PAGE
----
A cluster-randomized, double-blinded, placebo-controlled trial was conducted to estimate the protective efficacy (PE) of a spatial repellent (SR) against malaria infection in Sumba, Indonesia. Following radical cure in 1,341 children aged ≥ 6 months to ≤ 5 years in 24 clusters, households were given transfluthrin or placebo passive emanators (devices designed to release vaporized chemical).
Am J Trop Med Hyg. 2020 May 18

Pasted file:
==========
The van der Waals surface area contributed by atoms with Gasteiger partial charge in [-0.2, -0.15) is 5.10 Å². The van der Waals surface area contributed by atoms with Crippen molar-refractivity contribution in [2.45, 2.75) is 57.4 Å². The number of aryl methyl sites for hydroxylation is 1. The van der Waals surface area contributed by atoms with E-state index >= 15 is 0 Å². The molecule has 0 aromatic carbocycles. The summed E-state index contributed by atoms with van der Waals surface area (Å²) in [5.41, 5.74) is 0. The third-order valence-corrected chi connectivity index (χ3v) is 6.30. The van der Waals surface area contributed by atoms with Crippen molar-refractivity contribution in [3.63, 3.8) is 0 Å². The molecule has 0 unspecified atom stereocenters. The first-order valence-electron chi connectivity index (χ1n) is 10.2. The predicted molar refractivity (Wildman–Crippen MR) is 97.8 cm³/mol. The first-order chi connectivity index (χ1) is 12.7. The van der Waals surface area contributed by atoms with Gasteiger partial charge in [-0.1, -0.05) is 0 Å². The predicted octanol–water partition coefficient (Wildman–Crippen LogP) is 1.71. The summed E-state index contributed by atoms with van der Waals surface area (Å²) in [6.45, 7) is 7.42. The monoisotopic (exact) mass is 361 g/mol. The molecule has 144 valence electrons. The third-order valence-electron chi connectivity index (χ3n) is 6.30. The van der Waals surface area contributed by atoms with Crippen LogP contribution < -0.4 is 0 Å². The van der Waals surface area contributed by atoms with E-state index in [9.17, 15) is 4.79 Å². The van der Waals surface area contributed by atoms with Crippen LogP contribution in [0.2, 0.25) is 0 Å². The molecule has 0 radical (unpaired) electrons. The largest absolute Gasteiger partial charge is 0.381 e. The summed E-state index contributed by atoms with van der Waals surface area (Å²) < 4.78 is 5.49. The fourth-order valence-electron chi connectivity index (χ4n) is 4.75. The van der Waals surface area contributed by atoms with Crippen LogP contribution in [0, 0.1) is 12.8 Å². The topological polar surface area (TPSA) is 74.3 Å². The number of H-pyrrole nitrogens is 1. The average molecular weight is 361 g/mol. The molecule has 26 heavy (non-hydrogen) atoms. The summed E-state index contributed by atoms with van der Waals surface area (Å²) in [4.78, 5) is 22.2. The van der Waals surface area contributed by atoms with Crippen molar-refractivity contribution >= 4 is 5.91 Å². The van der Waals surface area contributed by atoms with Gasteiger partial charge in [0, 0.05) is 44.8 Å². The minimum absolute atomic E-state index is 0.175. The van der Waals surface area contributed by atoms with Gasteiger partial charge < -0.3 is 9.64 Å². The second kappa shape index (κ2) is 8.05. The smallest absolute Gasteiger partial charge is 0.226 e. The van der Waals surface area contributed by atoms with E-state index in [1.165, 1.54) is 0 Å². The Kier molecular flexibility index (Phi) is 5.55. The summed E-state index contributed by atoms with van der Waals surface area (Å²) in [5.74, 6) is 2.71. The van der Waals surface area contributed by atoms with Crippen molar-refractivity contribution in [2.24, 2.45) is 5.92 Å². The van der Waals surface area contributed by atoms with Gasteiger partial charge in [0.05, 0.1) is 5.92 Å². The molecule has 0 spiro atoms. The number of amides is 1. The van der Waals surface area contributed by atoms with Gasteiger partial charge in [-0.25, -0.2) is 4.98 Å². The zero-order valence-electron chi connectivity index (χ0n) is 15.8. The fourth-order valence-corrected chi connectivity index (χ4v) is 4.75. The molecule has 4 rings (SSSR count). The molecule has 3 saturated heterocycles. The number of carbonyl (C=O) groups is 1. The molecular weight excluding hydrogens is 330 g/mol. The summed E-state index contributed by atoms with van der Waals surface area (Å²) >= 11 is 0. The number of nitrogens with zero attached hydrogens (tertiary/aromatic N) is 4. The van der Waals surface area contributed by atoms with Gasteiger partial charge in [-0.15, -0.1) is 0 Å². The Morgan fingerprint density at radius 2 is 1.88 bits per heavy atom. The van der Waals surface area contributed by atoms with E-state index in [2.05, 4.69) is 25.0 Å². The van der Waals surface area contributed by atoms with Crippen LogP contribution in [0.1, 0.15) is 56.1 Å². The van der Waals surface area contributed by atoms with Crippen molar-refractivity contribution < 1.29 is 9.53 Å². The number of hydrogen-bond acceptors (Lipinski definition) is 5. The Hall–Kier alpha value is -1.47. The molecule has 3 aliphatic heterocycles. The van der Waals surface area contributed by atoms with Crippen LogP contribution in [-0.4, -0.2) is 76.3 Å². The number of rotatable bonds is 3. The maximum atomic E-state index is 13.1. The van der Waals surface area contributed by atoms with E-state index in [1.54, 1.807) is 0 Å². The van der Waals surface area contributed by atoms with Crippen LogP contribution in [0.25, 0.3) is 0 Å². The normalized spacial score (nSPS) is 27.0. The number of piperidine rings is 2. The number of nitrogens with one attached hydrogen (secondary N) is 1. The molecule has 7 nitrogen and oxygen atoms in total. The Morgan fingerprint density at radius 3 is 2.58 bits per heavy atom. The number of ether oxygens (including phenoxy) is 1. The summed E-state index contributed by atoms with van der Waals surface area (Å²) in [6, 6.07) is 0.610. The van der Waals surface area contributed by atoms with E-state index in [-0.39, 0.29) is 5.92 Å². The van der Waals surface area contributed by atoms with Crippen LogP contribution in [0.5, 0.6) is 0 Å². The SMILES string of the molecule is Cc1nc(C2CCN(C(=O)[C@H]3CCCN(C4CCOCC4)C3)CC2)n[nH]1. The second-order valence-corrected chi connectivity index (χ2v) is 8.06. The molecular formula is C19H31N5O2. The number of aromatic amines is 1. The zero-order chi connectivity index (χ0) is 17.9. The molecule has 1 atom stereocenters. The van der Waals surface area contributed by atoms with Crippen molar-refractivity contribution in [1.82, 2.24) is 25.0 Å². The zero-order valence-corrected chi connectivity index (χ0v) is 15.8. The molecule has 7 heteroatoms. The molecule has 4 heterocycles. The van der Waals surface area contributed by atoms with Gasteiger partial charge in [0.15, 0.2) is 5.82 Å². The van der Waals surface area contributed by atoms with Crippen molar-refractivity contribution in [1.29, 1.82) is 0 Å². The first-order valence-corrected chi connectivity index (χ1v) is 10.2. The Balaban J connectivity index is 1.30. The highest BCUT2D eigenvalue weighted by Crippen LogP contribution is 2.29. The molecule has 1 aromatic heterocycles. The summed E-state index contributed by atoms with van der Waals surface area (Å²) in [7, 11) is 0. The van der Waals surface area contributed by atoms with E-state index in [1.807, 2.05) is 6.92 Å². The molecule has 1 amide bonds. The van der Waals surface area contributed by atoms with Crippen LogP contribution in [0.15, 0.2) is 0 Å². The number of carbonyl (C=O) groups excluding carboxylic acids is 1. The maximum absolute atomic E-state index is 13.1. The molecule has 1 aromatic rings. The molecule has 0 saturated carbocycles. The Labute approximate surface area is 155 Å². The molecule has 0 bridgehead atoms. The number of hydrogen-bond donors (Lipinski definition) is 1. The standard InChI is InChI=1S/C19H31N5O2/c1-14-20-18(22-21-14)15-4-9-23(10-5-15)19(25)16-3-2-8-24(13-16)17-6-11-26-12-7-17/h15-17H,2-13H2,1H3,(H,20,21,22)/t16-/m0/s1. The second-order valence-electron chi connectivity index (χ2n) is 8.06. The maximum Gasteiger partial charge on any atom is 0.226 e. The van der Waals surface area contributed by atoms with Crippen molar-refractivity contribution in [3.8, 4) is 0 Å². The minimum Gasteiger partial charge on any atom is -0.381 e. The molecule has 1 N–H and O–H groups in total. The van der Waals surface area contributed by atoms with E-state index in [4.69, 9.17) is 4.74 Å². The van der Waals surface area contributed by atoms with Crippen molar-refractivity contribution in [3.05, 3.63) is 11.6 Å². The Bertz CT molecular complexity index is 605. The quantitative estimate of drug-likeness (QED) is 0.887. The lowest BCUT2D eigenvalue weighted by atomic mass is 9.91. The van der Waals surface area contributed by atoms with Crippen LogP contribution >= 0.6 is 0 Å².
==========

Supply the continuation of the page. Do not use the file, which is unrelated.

The following Guest editorial was provided by Richard Tren, Kimberly Hess, and Donald Roberts.
Progress is being made against malaria. As reported by the World Health Organization (WHO), malaria cases have declined by more than 50% between 2000 and 2010, and malaria-specific mortality has declined by 26% . These gains are mainly due to the use of insecticides to control disease-spreading insects (vector control) through insecticide-treated bednets and indoor residual spraying (IRS). Despite the importance of public health insecticides in vector control, there is very little appreciation and understanding of how insecticides actually work in disease prevention.